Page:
Dr. Naerbo [01:05:42] Oh wow. How you can be tougher. You know, every time something happens in my life or I have some type of adversity that happens, I always think of the silver lining. Maybe I don’t realize what that is right now, but I know it will happen. I know one day I will realize what that is. So, any time anything happens, I think that I have this big crown on my head. It’s full of emeralds, and every time something bad happens, I just bling I got another emerald. So, I have like lots of emeralds on my crown that I wear. And then I just like, think when any time this is like, okay, like recently, as you know, I got two emeralds, two big ones. Yeah. So, I just think of it… I think of adversity, like in in that way, and not thinking of things that are… like, not so much happening to you, right? Or at you. It’s the way you perceive it, right? So, you know, then I think, OK, like sometimes with somebody like, OK, somebody gets angry or somebody, yeah, does something. I’m thinking like, OK, well. That is like, this is not my issue, right? So, you have to think about like, OK, this is not your issue. That’s your issue, and you have to push back and you have to like, there’s an energy about that, right? Yeah. So, it’s like, if I’m in a bad mood, everybody around me is going to be in a bad mood. So, but if I’m in a good mood, everybody else, everybody feels that; everybody feels the energy, right? It’s like, we’re yeah. See, it’s the same thing. It’s like, you know, this book I was in graduate school and this… I read this book. This book really kind of like, you know, they ask you, like, what book really had an impact on you? And one of them was St John of the Cross the Mount to Carmel. This was written by a Catholic mystic, was really interesting, and he said something like, he came up with these things like birds of a feather flock together, right? So, this is the energy that people feel. Like, say, for example, you can have two drug addicts in a room. They don’t even know each other, but they will seek each other out. They’re like magnets, right? Because there’s an energy. So, we have like… we talk about the senses that we have. We have another sense. This an energetic sense. And sometimes we connect with people and we think, oh my God, wait, like, oh, this person is so incredible, we have such connection and stuff like that. And it could be like, oh my god, I didn’t know. We didn’t know this person… these two did drugs, right? But they connected this way, right? But anyway, so you… like that energy that comes into you, right? You just have to like for me, I just, you know, I push that back, right? Like, I just like I visually see, OK, push, push, push, push, push out. It’s not my energy, it’s not, it’s not for me.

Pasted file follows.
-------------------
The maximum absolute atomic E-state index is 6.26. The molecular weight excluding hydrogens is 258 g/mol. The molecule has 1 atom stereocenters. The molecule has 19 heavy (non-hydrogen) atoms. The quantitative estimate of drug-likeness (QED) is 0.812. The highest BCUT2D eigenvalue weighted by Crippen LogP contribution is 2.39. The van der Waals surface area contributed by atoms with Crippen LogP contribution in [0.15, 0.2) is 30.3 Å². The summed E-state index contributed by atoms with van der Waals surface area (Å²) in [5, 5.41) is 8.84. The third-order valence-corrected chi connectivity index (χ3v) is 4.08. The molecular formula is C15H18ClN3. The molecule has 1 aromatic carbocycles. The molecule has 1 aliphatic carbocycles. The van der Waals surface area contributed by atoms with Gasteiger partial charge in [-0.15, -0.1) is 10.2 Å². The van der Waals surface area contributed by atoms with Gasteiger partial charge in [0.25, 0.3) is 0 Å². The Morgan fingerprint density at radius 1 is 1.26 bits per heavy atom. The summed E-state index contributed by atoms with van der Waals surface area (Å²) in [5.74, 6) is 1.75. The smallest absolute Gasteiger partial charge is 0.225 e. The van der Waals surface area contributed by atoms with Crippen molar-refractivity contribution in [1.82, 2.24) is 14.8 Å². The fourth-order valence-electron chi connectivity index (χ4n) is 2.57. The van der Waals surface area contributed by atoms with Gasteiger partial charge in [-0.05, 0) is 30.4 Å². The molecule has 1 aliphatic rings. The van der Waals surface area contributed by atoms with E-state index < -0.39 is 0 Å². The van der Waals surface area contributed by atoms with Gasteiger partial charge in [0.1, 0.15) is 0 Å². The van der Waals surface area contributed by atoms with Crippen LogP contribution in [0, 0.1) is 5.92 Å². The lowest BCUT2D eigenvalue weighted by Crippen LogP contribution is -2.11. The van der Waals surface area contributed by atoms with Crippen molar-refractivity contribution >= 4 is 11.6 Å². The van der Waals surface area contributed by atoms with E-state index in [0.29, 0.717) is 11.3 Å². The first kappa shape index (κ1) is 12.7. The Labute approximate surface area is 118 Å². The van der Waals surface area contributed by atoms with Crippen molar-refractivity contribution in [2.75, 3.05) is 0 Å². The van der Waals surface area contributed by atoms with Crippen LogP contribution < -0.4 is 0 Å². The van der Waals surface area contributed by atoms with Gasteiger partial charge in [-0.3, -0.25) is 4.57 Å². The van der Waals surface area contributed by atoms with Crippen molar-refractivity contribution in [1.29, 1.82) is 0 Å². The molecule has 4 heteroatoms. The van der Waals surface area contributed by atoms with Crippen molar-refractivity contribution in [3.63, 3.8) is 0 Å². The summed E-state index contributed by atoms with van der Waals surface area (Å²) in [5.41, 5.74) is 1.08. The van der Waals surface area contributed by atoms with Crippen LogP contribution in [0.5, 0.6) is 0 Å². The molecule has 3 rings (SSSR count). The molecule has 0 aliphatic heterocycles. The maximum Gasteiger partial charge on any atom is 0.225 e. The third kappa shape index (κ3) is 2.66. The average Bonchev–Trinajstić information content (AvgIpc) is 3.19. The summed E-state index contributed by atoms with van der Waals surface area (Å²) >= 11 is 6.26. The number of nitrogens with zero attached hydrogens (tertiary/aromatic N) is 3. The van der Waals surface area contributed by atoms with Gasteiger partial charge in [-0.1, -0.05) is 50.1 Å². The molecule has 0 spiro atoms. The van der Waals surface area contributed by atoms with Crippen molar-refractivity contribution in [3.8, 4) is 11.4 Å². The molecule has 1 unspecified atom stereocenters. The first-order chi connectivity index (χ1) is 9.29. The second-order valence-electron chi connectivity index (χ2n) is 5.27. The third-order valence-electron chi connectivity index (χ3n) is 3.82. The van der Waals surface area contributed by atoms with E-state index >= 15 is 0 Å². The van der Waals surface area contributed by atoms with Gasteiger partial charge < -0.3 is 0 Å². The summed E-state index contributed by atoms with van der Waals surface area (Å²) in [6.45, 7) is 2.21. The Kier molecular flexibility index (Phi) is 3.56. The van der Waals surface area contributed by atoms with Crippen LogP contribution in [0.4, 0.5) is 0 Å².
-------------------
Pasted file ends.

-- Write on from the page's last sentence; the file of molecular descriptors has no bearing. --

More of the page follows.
Dr. Rahm [01:08:53] We talk about putting mirrors all around and this is what we do. I’m like, if I put this, someone trying to hurt me, they can deal with that. But I’m going to be protected in here and I’m going to see what my heart and my mind is seeing and let them see what they’re seeing. Because I, I think some people actually enjoy being in a bad mood or enjoy conflict. And I don’t, and so I’m like you Dori.